But so then you wonder: what are they learning in the 12 years of enforced education that they have before they ever get to college? Look, my high school BFF is a high school English teacher, and another grand friend of mine, whom I’ll call Former Awesome Student (FAS – but really I wanted to name her Former Student With Whom I Should Have Been Friends for a Hell of a Long Time Before We Actually Became Friends, as we are the same age and so clearly are “kindred spirits,” but you can’t actually be grand friends with a student while you’re teaching her, and so it took a while to get our shit together on that score because we had to get past the professor-student nonsense of the whole thing) is also a high school English teacher, so I know a good amount of something about what happens in high school classrooms. High school teachers aren’t failing, when it comes to teaching writing or teaching reading. And in fact, high school students might write better than college students, in some ways. In some ways, I really think, the bad writing that we get as professors is produced by a university education. As Anastasia, who is very happily teaching high school after the Ph.D., writes:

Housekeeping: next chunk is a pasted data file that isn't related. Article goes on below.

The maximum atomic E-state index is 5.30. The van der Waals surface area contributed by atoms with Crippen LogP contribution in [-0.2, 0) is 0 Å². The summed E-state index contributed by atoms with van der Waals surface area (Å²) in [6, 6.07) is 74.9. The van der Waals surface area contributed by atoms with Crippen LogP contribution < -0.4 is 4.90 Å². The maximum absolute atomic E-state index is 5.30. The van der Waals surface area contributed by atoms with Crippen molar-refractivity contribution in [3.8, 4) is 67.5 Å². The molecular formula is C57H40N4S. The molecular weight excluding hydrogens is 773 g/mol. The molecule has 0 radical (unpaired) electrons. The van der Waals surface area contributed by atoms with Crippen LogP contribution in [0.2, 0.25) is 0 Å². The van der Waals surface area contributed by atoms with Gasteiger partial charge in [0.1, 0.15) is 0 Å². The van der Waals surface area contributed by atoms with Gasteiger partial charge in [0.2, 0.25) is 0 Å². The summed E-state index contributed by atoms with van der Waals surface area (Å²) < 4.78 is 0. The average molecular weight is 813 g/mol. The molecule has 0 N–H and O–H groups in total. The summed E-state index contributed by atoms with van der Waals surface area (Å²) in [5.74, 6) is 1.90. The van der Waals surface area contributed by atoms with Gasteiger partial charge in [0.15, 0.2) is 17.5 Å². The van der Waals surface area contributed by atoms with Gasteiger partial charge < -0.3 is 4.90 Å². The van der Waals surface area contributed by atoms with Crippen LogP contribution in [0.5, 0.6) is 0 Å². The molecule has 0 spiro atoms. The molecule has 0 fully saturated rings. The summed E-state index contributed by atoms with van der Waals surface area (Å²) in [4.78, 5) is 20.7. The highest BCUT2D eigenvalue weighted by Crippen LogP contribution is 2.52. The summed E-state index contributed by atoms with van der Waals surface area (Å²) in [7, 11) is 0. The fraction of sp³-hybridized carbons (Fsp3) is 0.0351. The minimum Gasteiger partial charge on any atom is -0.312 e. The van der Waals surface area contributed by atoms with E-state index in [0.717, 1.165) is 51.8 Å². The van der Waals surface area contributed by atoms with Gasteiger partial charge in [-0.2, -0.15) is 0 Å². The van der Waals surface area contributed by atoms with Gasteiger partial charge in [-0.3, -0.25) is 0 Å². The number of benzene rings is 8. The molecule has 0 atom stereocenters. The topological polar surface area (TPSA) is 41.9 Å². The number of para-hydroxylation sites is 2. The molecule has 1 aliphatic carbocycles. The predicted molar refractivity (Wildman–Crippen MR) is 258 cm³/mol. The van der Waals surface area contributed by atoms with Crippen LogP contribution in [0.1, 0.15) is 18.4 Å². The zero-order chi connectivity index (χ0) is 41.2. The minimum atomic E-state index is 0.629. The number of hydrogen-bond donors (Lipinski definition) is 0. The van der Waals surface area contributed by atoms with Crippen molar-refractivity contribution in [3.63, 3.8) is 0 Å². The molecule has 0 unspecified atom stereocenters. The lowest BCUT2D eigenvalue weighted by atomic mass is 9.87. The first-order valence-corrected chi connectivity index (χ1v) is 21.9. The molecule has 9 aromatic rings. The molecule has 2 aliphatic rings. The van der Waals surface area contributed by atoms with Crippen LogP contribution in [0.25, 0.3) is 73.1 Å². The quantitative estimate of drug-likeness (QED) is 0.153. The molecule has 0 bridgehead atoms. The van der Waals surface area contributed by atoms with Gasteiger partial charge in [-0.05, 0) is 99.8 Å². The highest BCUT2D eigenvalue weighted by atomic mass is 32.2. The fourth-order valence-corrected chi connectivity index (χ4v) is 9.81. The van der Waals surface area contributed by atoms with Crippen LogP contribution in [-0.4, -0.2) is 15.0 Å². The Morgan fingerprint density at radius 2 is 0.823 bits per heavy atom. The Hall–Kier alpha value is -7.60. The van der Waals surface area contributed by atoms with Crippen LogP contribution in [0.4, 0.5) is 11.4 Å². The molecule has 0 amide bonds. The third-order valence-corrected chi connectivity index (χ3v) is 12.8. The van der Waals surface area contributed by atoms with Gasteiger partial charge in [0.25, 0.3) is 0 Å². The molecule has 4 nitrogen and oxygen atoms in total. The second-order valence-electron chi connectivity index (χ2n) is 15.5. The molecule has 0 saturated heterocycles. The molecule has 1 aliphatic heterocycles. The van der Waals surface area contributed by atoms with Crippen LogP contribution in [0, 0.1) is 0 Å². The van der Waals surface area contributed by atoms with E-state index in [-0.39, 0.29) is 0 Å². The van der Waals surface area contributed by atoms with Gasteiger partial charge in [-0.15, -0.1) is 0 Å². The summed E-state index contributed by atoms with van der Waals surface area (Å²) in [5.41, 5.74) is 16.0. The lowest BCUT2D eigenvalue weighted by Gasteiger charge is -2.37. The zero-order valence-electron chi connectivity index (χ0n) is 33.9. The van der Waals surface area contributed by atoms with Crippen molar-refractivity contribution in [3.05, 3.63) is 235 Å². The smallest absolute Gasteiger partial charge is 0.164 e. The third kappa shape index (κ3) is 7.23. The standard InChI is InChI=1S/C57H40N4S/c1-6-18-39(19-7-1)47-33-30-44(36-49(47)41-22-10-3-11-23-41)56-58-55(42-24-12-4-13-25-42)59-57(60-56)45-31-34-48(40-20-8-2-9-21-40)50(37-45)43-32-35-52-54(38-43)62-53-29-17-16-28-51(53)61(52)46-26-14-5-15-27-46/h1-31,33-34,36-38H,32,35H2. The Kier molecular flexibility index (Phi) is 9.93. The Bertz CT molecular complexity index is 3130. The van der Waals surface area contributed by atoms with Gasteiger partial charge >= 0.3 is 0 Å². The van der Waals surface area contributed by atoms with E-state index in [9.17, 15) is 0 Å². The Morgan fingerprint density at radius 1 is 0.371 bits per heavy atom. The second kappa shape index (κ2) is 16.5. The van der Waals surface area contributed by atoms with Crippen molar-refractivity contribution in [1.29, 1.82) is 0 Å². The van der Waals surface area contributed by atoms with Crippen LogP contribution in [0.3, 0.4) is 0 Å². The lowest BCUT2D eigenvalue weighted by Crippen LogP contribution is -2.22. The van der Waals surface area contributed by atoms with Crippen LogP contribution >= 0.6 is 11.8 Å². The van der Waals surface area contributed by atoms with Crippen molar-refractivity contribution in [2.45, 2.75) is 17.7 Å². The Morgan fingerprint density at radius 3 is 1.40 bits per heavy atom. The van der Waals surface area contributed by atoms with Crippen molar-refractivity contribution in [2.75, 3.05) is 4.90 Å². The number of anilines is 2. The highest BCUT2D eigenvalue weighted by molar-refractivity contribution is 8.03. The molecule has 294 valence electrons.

My students are generally very good writers–I correct very few grammar mistakes because they write strong sentences. I swear, I have been reading 9th, 10th, and 11th grade writing since September and I have yet to correct anybody using the passive voice.